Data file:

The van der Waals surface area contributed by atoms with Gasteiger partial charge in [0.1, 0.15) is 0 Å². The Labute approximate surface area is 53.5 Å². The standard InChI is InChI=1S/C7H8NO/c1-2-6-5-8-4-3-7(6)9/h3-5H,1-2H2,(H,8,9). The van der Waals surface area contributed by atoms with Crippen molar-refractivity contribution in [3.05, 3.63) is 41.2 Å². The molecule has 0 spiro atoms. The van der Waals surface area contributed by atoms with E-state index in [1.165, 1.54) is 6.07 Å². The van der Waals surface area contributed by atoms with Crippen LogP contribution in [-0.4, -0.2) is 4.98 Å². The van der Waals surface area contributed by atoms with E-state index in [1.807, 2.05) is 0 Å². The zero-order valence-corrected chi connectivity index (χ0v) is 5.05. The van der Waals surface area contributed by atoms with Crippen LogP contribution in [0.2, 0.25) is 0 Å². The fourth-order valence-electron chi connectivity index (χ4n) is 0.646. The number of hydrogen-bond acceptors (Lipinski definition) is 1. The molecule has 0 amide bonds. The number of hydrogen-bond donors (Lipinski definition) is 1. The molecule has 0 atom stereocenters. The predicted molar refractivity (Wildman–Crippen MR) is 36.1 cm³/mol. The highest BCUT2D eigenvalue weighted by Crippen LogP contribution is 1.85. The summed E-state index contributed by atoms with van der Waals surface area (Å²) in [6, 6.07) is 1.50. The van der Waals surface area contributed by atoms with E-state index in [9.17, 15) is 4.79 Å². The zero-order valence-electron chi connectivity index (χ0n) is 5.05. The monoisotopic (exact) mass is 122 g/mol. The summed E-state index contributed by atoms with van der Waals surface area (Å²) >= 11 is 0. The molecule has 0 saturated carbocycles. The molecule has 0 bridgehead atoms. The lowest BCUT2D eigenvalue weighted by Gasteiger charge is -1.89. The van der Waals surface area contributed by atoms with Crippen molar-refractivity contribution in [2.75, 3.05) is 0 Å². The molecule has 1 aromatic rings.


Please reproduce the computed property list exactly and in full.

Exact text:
The van der Waals surface area contributed by atoms with Gasteiger partial charge in [0.1, 0.15) is 0 Å². The Labute approximate surface area is 53.5 Å². The standard InChI is InChI=1S/C7H8NO/c1-2-6-5-8-4-3-7(6)9/h3-5H,1-2H2,(H,8,9). The van der Waals surface area contributed by atoms with Crippen molar-refractivity contribution in [3.05, 3.63) is 41.2 Å². The molecule has 0 spiro atoms. The van der Waals surface area contributed by atoms with E-state index in [1.165, 1.54) is 6.07 Å². The van der Waals surface area contributed by atoms with Crippen LogP contribution in [-0.4, -0.2) is 4.98 Å². The van der Waals surface area contributed by atoms with E-state index in [1.807, 2.05) is 0 Å². The zero-order valence-corrected chi connectivity index (χ0v) is 5.05. The van der Waals surface area contributed by atoms with Crippen LogP contribution in [0.2, 0.25) is 0 Å². The fourth-order valence-electron chi connectivity index (χ4n) is 0.646. The number of hydrogen-bond acceptors (Lipinski definition) is 1. The molecule has 0 amide bonds. The number of hydrogen-bond donors (Lipinski definition) is 1. The molecule has 0 atom stereocenters. The predicted molar refractivity (Wildman–Crippen MR) is 36.1 cm³/mol. The highest BCUT2D eigenvalue weighted by Crippen LogP contribution is 1.85. The summed E-state index contributed by atoms with van der Waals surface area (Å²) in [6, 6.07) is 1.50. The van der Waals surface area contributed by atoms with E-state index in [9.17, 15) is 4.79 Å². The zero-order valence-electron chi connectivity index (χ0n) is 5.05. The monoisotopic (exact) mass is 122 g/mol. The summed E-state index contributed by atoms with van der Waals surface area (Å²) >= 11 is 0. The molecule has 0 saturated carbocycles. The molecule has 0 bridgehead atoms. The lowest BCUT2D eigenvalue weighted by Gasteiger charge is -1.89. The van der Waals surface area contributed by atoms with Crippen molar-refractivity contribution in [2.75, 3.05) is 0 Å². The molecule has 1 aromatic rings.